oh, let's have an adventure.

Here I am. Flynn you like a hurricane.

ingodwetrustnyc:

that-guy-owen:  Great whiskey advertisement

ingodwetrustnyc:

that-guy-owen:  Great whiskey advertisement

putonyourbathingsuits:

Photos by Deirdre O’Callaghan

I really loved this film.

mensahdemary:

giganticworlds:

Long live literary grumps

sassy nabokov

mensahdemary:

giganticworlds:

Long live literary grumps

sassy nabokov

millionsmillions:

Why do we reread novels obsessively as children but hardly ever as adults? At The Morning News, Clay Risen discusses why rereading appeals to children so much. “It was a residual sense of wonder, left over long after I had accepted that the reality on the page and the reality beyond it are distinct.” Pair with: Our essay on the pleasures and perils of rereading.

millionsmillions:

Why do we reread novels obsessively as children but hardly ever as adults? At The Morning News, Clay Risen discusses why rereading appeals to children so much. “It was a residual sense of wonder, left over long after I had accepted that the reality on the page and the reality beyond it are distinct.” Pair with: Our essay on the pleasures and perils of rereading.

kirstenstubbs:

LOL.

Totes GIFable

kirstenstubbs:

LOL.

Totes GIFable

15 Antiquated Words for “Happy” We Should Bring Back

nevver:

  1. “CHIRKY”
    From the late 19th century, meaning “cheerful.”
  2. “IN HIGH SNUFF”
    An expression for “good mood,” used from the late 17th century until the 1930s.
  3. “OVER THE MOON”
    Before humans literally went beyond the moon, this popular phrase from the 1930s means “overjoyed.”
  4. “GASSED”
    Started out meaning “intoxicated,” but by the 1950s it just meant happy.
  5. “TICKLED”
    As in “tickled pink.”
  6. “MERRY-PIN”
    Also started as a reference to tipsiness, this referred to a general good ol’ time in the 19th century.
  7. “RICOCHET”
    In the 19th century, this bouncy term also meant “splendid.”
  8. “ALL CALLAO”
    This 19th century sailor’s slang either referred to the Peruvian port of Callo or acted as a play on the word alcohol. Or both.
  9. “GAUDEAMUS”
    From the Latin for “let us rejoice,” this oldie refers to a merry jamboree.
  10. “KVELLING”
    From the Yiddish for “so happy and proud my heart is overflowing.”
  11. “CHUFFED”
    This current slang in the UK certainly needs to make a trip across the pond.
  12. “DELIRA AND EXCIRA”
    A term the Irish use to mean “delirious and excited.” We need to borrow this one too.
  13. “GLADSOME”
    This classic from the 14th century doesn’t get used enough anymore.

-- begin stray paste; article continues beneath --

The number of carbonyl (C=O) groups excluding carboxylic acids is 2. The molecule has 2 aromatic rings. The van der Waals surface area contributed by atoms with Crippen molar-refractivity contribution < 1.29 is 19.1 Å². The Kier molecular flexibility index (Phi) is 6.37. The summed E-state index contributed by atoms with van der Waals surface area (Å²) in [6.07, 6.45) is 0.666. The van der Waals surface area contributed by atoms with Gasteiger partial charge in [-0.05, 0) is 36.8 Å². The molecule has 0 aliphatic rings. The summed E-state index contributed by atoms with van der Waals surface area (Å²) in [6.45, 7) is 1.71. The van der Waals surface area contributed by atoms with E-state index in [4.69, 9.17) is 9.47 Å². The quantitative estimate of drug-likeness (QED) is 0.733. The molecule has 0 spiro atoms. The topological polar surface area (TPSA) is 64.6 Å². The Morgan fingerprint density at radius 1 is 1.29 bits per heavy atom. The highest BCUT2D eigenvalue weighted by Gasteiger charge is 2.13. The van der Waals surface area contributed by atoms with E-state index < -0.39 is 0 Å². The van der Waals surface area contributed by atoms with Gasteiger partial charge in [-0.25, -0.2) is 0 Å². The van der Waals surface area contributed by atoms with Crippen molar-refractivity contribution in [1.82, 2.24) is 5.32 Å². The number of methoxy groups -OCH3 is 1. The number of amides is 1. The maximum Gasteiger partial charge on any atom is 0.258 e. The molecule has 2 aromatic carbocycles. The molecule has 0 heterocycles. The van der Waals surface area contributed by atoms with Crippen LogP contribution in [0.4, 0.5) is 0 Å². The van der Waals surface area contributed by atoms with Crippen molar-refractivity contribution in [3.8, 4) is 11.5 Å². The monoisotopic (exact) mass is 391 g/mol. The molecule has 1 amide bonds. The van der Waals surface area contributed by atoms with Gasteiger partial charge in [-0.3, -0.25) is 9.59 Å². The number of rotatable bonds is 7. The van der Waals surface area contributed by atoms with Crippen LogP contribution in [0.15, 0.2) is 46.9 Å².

14. “TO LICK THE EYE”
    This confusing 19th century gem was used to describe someone who was extremely pleased.
  15. “COCK-A-HOOP”
    From the phrase “to set the cock on the hoop,” meaning open the tap and let the good times flow.

Clap along if you feel like Cock-A-Hoop is the truth…

On Returning, by Sarah Flynn

fwrictionreview:

There’s a saying and there’s a reason why you say it: if you love something, let it go. Is there a saying about what to do when that thing just keeps coming back to you? I don’t know about you, but I have a couple of boomerangs I need to account for.   

Let’s talk about it in the same way we talk about New York: we’ve made an entire writing genre out of leaving the city. It is true that it’s impossible to write about being in New York without it becoming a central character; it is equally true that leaving it seems to necessitate words. Still, Joan Didion did it before you and she did it better: first by immortalizing her departure in “Goodbye To All That,” and later by returning sans fanfare. It’s not that you were wrong to leave, it’s that you were foolish to think you might not come back.

New York demands feeling. It doesn’t give a damn what that feeling is as long as you feel something. It never crossed my mind until I found myself living there, but once I got there it changed my heart so hard that I never thought to leave. Here’s how it got me: at eighteen, what I cared most about was music, and it took all of a week in the city for me to see Tori Amos in Central Park rehearsing “Crucify” on the piano for Good Morning America. By the time she personally handed me a bagel, it was all over for anywhere else. New York held connections to worlds I never thought I could be a part of: worlds as complicated and heart-wrenching as the city I loved.

Read More

this is meeeeee

fwriction:

flynnwaslike's song selection—to accompany her essay, “On Returning”—for fwriction : review’s Waffle-Rocking Playlist

fredlagonbleu:

Bruce, born to USA

spending a lot of time with this guy today

fredlagonbleu:

Bruce, born to USA

spending a lot of time with this guy today

whatkristensmells:

This is what happens when you move to Provincetown.

whatkristensmells:

This is what happens when you move to Provincetown.